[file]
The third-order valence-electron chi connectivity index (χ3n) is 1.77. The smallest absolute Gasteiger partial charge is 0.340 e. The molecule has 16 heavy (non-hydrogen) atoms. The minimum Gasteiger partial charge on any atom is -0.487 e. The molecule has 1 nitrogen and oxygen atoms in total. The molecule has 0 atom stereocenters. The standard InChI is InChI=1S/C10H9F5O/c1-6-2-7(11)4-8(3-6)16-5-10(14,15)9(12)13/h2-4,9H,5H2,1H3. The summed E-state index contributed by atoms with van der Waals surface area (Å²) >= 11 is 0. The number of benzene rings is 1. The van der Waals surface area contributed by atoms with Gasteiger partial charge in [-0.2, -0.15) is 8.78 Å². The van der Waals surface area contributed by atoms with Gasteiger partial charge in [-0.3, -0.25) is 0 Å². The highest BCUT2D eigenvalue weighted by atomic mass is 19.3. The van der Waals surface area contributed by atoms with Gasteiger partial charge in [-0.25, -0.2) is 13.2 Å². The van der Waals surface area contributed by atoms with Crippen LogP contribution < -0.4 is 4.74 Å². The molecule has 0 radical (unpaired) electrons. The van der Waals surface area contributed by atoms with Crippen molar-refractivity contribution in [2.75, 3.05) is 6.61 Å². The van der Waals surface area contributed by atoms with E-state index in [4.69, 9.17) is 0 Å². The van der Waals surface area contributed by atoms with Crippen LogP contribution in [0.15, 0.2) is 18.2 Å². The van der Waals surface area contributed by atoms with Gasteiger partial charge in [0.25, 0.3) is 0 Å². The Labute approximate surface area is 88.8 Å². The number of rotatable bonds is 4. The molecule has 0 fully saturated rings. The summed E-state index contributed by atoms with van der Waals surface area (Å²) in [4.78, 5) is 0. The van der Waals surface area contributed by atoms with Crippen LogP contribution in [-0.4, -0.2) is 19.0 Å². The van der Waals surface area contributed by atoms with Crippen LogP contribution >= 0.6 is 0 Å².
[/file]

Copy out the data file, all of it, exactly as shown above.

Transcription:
The third-order valence-electron chi connectivity index (χ3n) is 1.77. The smallest absolute Gasteiger partial charge is 0.340 e. The molecule has 16 heavy (non-hydrogen) atoms. The minimum Gasteiger partial charge on any atom is -0.487 e. The molecule has 1 nitrogen and oxygen atoms in total. The molecule has 0 atom stereocenters. The standard InChI is InChI=1S/C10H9F5O/c1-6-2-7(11)4-8(3-6)16-5-10(14,15)9(12)13/h2-4,9H,5H2,1H3. The summed E-state index contributed by atoms with van der Waals surface area (Å²) >= 11 is 0. The number of benzene rings is 1. The van der Waals surface area contributed by atoms with Gasteiger partial charge in [-0.2, -0.15) is 8.78 Å². The van der Waals surface area contributed by atoms with Gasteiger partial charge in [-0.3, -0.25) is 0 Å². The highest BCUT2D eigenvalue weighted by atomic mass is 19.3. The van der Waals surface area contributed by atoms with Gasteiger partial charge in [-0.25, -0.2) is 13.2 Å². The van der Waals surface area contributed by atoms with Crippen LogP contribution < -0.4 is 4.74 Å². The molecule has 0 radical (unpaired) electrons. The van der Waals surface area contributed by atoms with Crippen molar-refractivity contribution in [2.75, 3.05) is 6.61 Å². The van der Waals surface area contributed by atoms with E-state index in [4.69, 9.17) is 0 Å². The van der Waals surface area contributed by atoms with Crippen LogP contribution in [0.15, 0.2) is 18.2 Å². The van der Waals surface area contributed by atoms with Gasteiger partial charge in [0.25, 0.3) is 0 Å². The Labute approximate surface area is 88.8 Å². The number of rotatable bonds is 4. The molecule has 0 fully saturated rings. The summed E-state index contributed by atoms with van der Waals surface area (Å²) in [4.78, 5) is 0. The van der Waals surface area contributed by atoms with Crippen LogP contribution in [-0.4, -0.2) is 19.0 Å². The van der Waals surface area contributed by atoms with Crippen LogP contribution >= 0.6 is 0 Å².